On the eve of this week’s Open Government Partnership summit in Latin America, the OGP has released new data compiling every commitment made by countries for the 2014-2016 OGP cycle. The Support Unit of OGP went through almost 900 new commitments in the national action plans of 49 countries and categorized them by “thematic tags,” as Abhinav Bahl of OGP explains.
Many governments are now publicly releasing swaths of new data each month. A growing number of private companies are doing the same, notwithstanding tensions over issues likemandatory disclosure and privacy. Used well, this windfall of raw material can do much to inform policymaking and public debate. But it can do even more—if it can be combined with information from other sources, including crowdsourcing, to improve how government regulates. The practical challenge, however, is that far too much valuable data still sits in silos, gathering dust, unavailable and unhelpful even to the regulators who collect it.
Imagine, for instance, if an inspector at an environmental agency had ready access to data on a company’s compliance with regulatory rules—on clean water, air, and chemical disposal, for example—from across her agency. Imagine if she also had access to data from other agencies about corporate compliance with workplace safety and financial regulatory rules? She could then plan her regional inspections to increase the chance of discovering bad corporate behavior. At the very least, it is worth finding out if access to better systematic data about the companies government regulates and their compliance with laws and regulations could improve the effectiveness and efficiency of regulation.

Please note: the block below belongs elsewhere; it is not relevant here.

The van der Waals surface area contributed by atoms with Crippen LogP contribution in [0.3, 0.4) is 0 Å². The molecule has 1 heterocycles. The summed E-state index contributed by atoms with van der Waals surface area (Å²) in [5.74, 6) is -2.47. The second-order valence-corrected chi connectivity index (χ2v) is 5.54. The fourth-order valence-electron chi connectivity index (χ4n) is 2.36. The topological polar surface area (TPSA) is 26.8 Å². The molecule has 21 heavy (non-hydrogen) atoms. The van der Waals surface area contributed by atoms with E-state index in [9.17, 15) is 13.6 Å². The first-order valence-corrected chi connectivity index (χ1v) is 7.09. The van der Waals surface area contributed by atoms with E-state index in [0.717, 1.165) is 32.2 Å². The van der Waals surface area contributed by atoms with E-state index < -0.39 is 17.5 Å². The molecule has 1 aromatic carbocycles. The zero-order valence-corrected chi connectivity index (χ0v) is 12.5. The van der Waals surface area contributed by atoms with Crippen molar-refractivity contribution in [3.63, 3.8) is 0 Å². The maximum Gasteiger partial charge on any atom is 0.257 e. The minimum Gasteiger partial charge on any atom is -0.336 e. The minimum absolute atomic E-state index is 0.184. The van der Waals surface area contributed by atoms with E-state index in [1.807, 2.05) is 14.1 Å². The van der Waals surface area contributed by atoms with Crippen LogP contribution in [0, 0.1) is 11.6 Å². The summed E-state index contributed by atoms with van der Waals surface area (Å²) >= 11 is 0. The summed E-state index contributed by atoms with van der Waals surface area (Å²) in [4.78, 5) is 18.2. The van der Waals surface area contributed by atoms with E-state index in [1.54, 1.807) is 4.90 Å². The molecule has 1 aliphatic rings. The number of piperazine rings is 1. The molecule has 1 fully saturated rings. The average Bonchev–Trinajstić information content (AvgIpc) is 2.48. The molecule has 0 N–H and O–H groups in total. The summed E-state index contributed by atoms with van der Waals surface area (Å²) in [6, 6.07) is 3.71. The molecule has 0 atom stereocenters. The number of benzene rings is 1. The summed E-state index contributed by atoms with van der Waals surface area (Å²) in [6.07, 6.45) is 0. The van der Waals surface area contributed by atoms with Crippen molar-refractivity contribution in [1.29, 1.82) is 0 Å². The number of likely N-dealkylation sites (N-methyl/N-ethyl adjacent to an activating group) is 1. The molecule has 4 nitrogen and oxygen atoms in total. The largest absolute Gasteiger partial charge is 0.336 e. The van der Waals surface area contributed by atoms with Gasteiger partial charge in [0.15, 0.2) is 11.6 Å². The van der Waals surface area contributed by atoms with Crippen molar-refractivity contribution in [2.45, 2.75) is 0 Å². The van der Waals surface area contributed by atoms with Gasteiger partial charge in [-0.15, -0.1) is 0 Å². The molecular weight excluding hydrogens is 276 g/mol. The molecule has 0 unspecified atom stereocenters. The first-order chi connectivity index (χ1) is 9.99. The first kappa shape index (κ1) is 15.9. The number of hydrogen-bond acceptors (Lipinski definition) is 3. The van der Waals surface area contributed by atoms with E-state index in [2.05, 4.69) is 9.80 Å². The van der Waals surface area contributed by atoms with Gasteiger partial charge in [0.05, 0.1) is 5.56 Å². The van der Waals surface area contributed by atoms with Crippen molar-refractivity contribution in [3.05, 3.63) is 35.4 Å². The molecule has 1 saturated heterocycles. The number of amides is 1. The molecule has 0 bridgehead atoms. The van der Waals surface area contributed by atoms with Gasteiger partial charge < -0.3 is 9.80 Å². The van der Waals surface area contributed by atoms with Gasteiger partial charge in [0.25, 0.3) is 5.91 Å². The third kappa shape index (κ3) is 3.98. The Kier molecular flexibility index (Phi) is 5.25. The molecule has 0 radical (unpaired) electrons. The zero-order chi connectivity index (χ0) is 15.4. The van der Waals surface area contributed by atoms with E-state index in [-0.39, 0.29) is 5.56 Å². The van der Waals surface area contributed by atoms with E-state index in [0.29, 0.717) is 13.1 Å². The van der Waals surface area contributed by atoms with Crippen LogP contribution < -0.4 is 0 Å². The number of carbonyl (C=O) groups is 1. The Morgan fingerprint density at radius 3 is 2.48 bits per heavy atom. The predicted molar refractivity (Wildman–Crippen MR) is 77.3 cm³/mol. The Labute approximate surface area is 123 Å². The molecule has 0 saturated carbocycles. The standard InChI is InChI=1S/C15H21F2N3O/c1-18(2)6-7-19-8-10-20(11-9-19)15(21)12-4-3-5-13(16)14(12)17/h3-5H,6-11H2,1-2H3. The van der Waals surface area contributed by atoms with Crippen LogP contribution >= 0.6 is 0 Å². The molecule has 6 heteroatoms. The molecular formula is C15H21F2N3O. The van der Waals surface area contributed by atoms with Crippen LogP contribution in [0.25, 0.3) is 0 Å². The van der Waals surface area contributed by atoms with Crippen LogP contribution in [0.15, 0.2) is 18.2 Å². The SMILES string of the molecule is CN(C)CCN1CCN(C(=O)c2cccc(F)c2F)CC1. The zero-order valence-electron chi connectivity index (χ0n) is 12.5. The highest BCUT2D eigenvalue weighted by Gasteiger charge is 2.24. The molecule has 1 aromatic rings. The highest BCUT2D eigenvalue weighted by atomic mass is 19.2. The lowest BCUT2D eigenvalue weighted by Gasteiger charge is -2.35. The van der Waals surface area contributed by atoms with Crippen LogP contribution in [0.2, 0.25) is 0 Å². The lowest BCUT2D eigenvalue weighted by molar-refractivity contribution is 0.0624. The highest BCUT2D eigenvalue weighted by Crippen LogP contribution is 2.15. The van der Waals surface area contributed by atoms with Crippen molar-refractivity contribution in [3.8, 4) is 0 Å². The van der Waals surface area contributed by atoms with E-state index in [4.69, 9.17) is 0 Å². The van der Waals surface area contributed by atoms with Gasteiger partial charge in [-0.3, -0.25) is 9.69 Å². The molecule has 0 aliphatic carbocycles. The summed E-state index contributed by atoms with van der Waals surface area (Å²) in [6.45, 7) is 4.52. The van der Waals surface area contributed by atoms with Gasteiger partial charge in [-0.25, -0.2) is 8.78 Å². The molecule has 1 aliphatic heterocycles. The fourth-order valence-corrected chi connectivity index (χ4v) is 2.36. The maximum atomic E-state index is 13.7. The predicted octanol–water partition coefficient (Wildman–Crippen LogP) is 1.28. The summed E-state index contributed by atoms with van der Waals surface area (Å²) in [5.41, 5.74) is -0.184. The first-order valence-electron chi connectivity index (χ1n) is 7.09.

“A World That Counts,” released in final draft on November 6, was prepared for the Secretary General’s office amid planning for the Sustainable Development Goals (SDGs) agenda launching in 2015, and an urgent need for data and information to support the SDG process.